11.     Since it is a point that seems to cause some confusion, note that, although an individual bank does expend reserves when it lends to a customer, reserves are not consumed or transferred outside the banking system in the process, even if the borrower is a non-bank customer. When the borrower draws on the loan, for example to purchase a car, reserves are transferred from the borrower's bank to the car seller's bank. Although it is conceivable that the car buyer might withdraw banknotes to pay the car seller, generating a fall in reserves as the car buyer's bank purchases banknotes from the central bank (Figure 2), these would normally be quickly paid into the car seller's bank account and sold back to the central bank for reserves. A banking system surplus of reserves is absorbed by an increase in the value of bank lending up to the point that the banks are generally content with the allocation of their assets between reserves and loans, not because the reserves are used up in some way, apart from a slight drain of reserves to pay for the increased circulation of banknotes commensurate with the growth of bank deposits.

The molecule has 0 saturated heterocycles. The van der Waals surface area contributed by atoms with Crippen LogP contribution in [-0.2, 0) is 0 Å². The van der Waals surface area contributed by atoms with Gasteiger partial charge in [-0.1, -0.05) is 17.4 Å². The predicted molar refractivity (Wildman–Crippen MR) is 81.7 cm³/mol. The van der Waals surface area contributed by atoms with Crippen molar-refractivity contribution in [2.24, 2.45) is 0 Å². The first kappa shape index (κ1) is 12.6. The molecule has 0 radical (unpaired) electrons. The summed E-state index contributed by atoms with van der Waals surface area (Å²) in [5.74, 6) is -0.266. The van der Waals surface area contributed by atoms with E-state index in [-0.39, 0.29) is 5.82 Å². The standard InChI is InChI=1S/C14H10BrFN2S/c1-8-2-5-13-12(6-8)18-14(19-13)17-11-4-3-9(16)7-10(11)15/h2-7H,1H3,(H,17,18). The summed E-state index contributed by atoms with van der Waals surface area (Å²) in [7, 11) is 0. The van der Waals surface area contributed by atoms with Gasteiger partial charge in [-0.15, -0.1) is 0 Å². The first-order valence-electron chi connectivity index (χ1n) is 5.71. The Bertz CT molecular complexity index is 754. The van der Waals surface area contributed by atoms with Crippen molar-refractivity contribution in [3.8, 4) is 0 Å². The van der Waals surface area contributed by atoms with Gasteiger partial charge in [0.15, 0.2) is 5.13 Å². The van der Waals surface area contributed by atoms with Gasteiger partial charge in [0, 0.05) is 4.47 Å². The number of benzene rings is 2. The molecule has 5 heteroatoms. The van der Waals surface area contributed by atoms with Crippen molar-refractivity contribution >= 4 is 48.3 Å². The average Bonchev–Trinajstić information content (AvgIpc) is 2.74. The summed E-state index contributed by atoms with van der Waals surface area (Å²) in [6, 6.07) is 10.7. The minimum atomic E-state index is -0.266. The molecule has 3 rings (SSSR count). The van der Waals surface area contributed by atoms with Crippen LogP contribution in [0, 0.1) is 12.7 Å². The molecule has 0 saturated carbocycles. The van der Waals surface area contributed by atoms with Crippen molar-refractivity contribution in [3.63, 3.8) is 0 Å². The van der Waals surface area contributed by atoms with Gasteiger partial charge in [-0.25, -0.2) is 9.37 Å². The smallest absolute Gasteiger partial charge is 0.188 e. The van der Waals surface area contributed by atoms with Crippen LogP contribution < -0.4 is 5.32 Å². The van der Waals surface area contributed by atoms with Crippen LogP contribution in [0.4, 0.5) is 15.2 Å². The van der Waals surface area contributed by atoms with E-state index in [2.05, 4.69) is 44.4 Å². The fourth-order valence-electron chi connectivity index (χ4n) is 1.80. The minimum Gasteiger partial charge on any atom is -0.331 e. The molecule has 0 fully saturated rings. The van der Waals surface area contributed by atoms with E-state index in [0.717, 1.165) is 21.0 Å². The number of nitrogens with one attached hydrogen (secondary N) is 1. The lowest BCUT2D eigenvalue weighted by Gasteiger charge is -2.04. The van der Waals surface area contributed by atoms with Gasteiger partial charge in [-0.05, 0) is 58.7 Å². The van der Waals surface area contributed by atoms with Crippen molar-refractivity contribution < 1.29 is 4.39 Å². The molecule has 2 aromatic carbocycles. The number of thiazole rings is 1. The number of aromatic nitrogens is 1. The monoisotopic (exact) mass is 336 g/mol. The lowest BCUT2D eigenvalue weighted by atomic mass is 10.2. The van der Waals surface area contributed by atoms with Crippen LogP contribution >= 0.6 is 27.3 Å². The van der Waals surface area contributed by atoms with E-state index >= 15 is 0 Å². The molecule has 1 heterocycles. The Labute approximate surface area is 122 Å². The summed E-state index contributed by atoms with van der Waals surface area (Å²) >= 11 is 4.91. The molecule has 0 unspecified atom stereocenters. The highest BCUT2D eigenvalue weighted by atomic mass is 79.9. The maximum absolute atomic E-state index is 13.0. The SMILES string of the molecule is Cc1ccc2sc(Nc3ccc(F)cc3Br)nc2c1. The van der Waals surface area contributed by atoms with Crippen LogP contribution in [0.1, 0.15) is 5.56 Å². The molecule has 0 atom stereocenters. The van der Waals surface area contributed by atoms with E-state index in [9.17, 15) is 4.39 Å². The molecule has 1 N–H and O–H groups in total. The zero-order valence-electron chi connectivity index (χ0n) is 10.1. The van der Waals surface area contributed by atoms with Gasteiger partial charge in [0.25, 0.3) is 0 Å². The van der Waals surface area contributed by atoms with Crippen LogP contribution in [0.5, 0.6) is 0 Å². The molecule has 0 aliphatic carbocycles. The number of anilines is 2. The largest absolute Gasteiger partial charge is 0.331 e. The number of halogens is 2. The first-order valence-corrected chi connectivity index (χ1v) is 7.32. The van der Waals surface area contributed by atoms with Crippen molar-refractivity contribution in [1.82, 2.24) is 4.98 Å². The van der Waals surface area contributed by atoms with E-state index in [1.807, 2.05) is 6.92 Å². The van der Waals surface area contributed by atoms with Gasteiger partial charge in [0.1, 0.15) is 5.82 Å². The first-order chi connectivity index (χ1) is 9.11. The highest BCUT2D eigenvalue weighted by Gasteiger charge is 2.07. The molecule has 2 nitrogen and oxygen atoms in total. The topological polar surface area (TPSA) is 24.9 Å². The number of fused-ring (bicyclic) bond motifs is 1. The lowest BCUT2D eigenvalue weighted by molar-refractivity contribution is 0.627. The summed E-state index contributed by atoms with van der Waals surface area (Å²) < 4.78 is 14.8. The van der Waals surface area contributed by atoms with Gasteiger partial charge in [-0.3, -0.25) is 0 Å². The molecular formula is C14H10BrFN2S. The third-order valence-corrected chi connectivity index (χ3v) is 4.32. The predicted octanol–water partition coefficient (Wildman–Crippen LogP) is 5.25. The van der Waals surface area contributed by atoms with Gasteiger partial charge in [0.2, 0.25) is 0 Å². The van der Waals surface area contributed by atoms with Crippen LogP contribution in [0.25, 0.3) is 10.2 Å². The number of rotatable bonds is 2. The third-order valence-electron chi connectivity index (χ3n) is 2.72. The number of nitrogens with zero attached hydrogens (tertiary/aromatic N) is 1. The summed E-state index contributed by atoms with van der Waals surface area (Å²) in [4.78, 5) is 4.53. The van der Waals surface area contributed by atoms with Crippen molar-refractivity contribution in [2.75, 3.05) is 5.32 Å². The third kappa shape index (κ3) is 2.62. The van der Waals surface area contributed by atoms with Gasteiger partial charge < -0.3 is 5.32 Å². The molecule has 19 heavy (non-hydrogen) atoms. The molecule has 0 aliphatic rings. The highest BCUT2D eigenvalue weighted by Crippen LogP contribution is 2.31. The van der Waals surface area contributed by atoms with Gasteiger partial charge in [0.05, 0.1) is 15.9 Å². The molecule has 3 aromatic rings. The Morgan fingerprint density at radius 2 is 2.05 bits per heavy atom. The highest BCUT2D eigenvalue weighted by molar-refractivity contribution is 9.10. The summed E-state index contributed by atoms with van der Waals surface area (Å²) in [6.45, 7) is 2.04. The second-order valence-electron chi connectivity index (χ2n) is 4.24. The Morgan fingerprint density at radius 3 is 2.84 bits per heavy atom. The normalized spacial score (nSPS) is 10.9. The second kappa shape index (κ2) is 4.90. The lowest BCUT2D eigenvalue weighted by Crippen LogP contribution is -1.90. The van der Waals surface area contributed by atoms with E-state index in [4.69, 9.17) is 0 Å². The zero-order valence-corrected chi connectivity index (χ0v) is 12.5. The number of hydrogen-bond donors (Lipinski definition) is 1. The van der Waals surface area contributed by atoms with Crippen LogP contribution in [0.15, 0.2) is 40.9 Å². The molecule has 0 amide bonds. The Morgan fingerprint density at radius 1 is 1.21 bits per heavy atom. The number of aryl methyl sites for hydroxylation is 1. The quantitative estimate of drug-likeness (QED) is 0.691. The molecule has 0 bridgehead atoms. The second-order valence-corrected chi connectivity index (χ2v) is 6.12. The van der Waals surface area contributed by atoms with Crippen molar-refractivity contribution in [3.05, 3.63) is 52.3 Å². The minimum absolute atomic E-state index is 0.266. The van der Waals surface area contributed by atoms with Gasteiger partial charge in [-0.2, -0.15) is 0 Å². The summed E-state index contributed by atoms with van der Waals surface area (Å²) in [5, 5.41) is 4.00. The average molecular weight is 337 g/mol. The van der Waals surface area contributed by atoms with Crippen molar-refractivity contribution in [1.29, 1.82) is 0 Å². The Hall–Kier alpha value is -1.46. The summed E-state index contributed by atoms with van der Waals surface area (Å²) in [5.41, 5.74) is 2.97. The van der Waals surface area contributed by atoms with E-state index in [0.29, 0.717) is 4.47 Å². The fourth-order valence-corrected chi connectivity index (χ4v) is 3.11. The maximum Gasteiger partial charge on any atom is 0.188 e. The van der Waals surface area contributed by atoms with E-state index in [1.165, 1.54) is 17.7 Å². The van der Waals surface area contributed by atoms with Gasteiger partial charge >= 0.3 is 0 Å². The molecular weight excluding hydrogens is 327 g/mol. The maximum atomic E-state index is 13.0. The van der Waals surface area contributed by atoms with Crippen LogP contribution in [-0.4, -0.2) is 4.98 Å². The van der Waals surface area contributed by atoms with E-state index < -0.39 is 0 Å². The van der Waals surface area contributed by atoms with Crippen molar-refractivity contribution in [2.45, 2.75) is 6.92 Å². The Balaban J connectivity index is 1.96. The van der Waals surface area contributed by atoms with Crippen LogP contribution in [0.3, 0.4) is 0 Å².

12.     Central banks manage the stock of reserves in pursuit of both macroeconomic and microeconomic objectives. Their macroeconomic task is to use the influence of reserves to adjust the money supply and short-term interest rates to regulate economic activity, subject to the constraint of holding inflation close to some target rate. The trick is to exploit the medium-term, activity-altering phase of the money transmission mechanism without allowing its long-run outcome to generate unacceptable results in terms of inflation. Central banks' microeconomic task is to offset unwanted variations in the stock of reserves as it is impacted by flows associated with events like tax payment deadlines and holiday surges in banknote circulation, while accommodating structural changes arising from economic growth and evolving payments technology. Although in principle a central bank could attempt to determine the size of the adjustment required and arrange one or more transactions to produce exactly that change in reserves, in practice, central banks calibrate the supply of reserves according to short-term interest rates. They operate in this way because of the key role played by interest rates in the money transmission mechanism, and because the inelasticity of the demand for reserves means that a small mistake in the central bank's estimate of the need for reserves can drive interest rates to extremes. Most commonly, the target is specified in terms of the overnight interest rate in the inter-bank market for loanable reserves (ie "Fed funds" in the USA).